On the micro level, it has been interesting and great to explain to the organizations and people that I meet that I am blogging what I see/do (with the exception of any personally identifiable information of patients). The reactions are varied, as one might expect and there isn’t really a lot of time to explain everything there is to about Web 2.0 because people are busy just doing what they do.
On a macro level, I have a prepared talk that I have given about blogs and their role in change management / communication. I think they have a huge one now and into the future, especially in a learning organization.
At the same time, I think about the value of peer review in describing what I’m doing. What is it?
When I look at the communication revolution that is happening with Web 2.0, I’m unsure that MEDLINE citations are the most important standard for creating portable knowledge in health care, especially in the areas I am working with, Informatics and process management and improvement (LEAN and Toyota Management System).
Speaking of “what am I observing for,” Holly Potter from Kaiser Permanente let me know about this excellent report from the Commonwealth Fund. It’s a nice review of the history and components of Patient-Centered Care, accompanied with data from interviews of key experts in the field.
For this project, it helps add a little structure to our observations, because there are discrete things we can look for. The report takes the reader through two example organizations that have these attributes. The checklist it cites is:
A strategic vision, clearly communicated (“from the boardroom to the bedside”, or I might say, “from the boardroom to the exam room”)
Involvement of patients and families at multiple levels
Care for the caregivers through a supportive work environment
Systematic measurement and feedback
Quality of the physical environment
These concepts, especially #7, are right up PCHIT’s alley, as are others that were emphasized by our Advisory Group last week. We have to be careful that this initiative is mostly about #7, at the same time, #7 is a tool to serve the other 6 items.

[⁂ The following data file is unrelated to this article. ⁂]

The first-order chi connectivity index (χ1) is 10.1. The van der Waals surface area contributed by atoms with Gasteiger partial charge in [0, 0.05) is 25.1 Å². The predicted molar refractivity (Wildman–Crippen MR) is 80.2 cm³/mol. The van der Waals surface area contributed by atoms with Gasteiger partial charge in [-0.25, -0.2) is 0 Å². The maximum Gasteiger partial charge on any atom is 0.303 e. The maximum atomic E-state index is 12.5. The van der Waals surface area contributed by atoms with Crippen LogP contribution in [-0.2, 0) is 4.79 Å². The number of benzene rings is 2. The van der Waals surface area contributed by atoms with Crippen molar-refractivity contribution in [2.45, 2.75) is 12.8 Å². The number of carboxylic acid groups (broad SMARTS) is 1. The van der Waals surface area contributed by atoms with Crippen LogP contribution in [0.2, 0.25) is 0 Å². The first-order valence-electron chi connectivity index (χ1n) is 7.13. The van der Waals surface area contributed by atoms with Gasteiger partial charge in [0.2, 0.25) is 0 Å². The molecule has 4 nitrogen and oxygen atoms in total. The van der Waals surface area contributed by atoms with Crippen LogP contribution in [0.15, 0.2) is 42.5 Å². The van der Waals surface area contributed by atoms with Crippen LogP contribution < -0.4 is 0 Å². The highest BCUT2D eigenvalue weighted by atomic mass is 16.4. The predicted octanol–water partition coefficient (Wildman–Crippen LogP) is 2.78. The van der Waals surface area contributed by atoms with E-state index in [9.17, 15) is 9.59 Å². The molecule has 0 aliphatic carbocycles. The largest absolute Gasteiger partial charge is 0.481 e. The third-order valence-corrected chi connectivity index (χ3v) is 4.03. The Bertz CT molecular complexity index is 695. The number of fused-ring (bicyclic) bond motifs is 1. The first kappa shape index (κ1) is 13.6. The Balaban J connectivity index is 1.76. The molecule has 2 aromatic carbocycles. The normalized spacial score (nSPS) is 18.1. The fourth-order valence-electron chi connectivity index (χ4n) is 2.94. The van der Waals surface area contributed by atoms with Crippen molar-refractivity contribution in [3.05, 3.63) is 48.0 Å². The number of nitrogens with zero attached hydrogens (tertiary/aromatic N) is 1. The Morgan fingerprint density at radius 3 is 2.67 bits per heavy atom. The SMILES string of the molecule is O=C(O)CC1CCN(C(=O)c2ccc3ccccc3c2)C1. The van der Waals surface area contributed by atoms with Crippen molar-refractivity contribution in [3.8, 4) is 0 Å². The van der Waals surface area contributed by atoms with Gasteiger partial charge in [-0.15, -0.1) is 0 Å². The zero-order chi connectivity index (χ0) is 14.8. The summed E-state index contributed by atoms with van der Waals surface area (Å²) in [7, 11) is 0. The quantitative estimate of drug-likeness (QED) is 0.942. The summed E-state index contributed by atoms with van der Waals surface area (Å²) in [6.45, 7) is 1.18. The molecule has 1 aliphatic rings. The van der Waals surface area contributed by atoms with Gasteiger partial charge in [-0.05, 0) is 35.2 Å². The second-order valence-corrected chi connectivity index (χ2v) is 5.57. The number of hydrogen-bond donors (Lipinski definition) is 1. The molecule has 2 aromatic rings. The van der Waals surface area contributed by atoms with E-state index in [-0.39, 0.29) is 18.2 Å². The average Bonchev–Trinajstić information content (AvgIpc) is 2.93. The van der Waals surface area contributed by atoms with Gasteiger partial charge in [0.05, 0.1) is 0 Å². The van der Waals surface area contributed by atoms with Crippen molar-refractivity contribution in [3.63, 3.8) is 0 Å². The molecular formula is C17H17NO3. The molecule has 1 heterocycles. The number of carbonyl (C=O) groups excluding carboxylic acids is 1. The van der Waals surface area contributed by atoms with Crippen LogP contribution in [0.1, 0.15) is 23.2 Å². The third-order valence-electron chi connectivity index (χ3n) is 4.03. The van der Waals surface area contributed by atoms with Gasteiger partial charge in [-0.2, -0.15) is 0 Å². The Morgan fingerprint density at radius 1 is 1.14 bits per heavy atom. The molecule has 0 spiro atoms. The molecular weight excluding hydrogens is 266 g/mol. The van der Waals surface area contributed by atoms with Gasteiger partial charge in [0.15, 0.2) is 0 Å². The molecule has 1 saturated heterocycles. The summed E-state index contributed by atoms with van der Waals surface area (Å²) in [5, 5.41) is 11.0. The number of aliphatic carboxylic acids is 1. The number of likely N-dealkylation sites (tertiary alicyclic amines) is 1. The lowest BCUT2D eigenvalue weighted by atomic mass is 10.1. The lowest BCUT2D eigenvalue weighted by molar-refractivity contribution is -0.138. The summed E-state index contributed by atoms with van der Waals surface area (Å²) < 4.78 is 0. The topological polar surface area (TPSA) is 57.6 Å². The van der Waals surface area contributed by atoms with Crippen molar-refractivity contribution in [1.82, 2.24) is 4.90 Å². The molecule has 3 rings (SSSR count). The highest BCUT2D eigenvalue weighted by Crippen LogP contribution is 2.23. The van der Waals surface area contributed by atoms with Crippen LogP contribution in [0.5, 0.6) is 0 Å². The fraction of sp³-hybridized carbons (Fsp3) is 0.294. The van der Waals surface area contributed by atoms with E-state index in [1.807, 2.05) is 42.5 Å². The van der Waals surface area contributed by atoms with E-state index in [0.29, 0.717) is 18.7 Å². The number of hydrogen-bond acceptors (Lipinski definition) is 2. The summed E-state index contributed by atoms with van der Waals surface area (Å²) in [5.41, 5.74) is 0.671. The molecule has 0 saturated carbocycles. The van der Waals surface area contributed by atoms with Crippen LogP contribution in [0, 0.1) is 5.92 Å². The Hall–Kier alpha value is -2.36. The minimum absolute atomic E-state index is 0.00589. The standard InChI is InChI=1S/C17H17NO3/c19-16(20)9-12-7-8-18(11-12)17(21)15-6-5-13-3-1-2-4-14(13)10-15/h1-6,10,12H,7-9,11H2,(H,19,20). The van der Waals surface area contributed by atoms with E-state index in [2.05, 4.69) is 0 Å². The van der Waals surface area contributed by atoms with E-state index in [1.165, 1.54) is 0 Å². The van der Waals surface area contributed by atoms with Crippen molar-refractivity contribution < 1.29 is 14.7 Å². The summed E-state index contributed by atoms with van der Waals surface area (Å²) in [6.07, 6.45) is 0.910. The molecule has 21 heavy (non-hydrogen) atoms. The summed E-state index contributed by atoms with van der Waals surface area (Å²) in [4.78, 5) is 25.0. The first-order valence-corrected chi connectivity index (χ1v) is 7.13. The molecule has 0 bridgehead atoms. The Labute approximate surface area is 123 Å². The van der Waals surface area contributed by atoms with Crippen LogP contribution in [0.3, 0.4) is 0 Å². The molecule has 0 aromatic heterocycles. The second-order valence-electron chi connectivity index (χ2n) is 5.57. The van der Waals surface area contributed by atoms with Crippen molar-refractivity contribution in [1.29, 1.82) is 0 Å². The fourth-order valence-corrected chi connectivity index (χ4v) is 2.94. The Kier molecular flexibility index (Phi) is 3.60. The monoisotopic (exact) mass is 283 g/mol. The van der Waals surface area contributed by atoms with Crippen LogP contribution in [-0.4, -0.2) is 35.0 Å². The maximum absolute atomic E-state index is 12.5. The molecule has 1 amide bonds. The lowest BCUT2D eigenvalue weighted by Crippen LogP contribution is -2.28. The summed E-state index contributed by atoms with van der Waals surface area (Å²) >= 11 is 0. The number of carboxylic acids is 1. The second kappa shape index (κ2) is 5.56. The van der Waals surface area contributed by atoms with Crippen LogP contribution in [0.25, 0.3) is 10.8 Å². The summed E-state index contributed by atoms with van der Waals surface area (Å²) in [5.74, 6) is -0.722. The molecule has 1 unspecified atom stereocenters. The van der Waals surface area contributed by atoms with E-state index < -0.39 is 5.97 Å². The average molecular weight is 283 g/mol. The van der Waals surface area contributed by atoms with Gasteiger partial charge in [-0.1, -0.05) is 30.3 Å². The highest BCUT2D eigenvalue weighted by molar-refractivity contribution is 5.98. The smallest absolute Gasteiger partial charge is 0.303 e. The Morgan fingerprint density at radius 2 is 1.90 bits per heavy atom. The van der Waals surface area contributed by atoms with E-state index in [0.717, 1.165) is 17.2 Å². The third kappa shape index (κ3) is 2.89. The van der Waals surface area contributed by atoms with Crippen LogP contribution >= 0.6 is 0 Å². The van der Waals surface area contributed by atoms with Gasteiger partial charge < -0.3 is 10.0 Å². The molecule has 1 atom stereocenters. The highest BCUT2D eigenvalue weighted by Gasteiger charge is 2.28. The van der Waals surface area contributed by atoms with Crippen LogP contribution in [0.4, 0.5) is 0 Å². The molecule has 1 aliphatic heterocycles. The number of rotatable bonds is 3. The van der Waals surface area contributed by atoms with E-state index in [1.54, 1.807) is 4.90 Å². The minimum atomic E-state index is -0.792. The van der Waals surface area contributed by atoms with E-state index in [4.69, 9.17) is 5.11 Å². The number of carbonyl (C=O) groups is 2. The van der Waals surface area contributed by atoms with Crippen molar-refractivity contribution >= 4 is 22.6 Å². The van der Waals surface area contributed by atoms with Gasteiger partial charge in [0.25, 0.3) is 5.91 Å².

In contrast to the way data was acquired about organizations, in interviews, I am going to the exam room myself (“Genchi Genbutsu“) to understand each organization’s experience. I think by definition, an organization that is interested in the answer to these questions probably has answered them well already.
This post is first in a series will summarize our status and input from our Advisory Group (Blogs are about a little information at a time). Both the Group and this audience are welcome to comment. Our goal is to make any adjustments necessary, now, and continually improve our process as we do this.
The summary comes in the form of an “A3” document and a short set of slides. The slides are published here.
A reminder that an A3 document really just outlines a story. It’s probably best for this medium for me to discuss the work of each Advisory Group member (with the exception of Patricia Flatley Brennan, who could not be with us this first time) and the impact on adjusting our work.
To also keep this manageable, I’ll do it over the course of the week, one each day.
Michael Barr, MD, MBA, FACP: Michael, as Vice President of Practice Advisory and Improvement for the American College of Physicians, is leading the Medical Home work of the College. This includes establishing the “systemness” of the Medical Home, as well as understanding the economics of the Medical Home. He is working with payers to establish the benefit to patients and ability of Medical Home to address self-management goals. As currently devised, this model is most effective in practices where there are longitudinal relationships, such as primary care, but also in specialty care in certain circumstances. Several demonstration projects are set to begin in 2008. The College’s Center for Practice Innovation has been working with small practices to transform them, in line with Medical Home principles. The ACP is heavily involved in technology issues, at the level of some delivery systems. Finally, we are alerted to the publication of a white paper in the Annals of Internal Medicine on payment methodologies.